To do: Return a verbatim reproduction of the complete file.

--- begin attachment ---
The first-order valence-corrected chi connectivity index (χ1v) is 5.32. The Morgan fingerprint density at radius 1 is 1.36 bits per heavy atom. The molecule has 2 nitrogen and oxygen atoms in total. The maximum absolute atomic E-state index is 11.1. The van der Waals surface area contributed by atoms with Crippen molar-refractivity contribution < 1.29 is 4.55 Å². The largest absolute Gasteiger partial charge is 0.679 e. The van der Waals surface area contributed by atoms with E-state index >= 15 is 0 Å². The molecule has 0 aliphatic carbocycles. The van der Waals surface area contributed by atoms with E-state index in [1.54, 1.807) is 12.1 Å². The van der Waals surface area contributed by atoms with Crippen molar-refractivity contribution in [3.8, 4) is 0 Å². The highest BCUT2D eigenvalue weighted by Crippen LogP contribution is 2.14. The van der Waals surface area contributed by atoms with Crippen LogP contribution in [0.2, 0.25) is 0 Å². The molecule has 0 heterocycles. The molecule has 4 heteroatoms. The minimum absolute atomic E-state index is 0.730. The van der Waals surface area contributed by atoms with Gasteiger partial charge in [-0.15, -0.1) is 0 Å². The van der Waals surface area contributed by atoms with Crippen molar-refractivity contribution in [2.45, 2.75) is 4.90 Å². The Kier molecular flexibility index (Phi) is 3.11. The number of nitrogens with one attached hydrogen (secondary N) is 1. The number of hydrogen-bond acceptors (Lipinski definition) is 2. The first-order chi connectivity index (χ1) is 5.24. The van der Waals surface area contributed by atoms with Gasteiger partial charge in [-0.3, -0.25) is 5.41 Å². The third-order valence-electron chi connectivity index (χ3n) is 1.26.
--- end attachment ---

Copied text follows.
The first-order valence-corrected chi connectivity index (χ1v) is 5.32. The Morgan fingerprint density at radius 1 is 1.36 bits per heavy atom. The molecule has 2 nitrogen and oxygen atoms in total. The maximum absolute atomic E-state index is 11.1. The van der Waals surface area contributed by atoms with Crippen molar-refractivity contribution < 1.29 is 4.55 Å². The largest absolute Gasteiger partial charge is 0.679 e. The van der Waals surface area contributed by atoms with E-state index >= 15 is 0 Å². The molecule has 0 aliphatic carbocycles. The van der Waals surface area contributed by atoms with E-state index in [1.54, 1.807) is 12.1 Å². The van der Waals surface area contributed by atoms with Crippen molar-refractivity contribution in [3.8, 4) is 0 Å². The highest BCUT2D eigenvalue weighted by Crippen LogP contribution is 2.14. The van der Waals surface area contributed by atoms with Crippen LogP contribution in [0.2, 0.25) is 0 Å². The molecule has 0 heterocycles. The molecule has 4 heteroatoms. The minimum absolute atomic E-state index is 0.730. The van der Waals surface area contributed by atoms with Gasteiger partial charge in [-0.15, -0.1) is 0 Å². The van der Waals surface area contributed by atoms with Crippen molar-refractivity contribution in [2.45, 2.75) is 4.90 Å². The Kier molecular flexibility index (Phi) is 3.11. The number of nitrogens with one attached hydrogen (secondary N) is 1. The number of hydrogen-bond acceptors (Lipinski definition) is 2. The first-order chi connectivity index (χ1) is 5.24. The van der Waals surface area contributed by atoms with Gasteiger partial charge in [-0.3, -0.25) is 5.41 Å². The third-order valence-electron chi connectivity index (χ3n) is 1.26.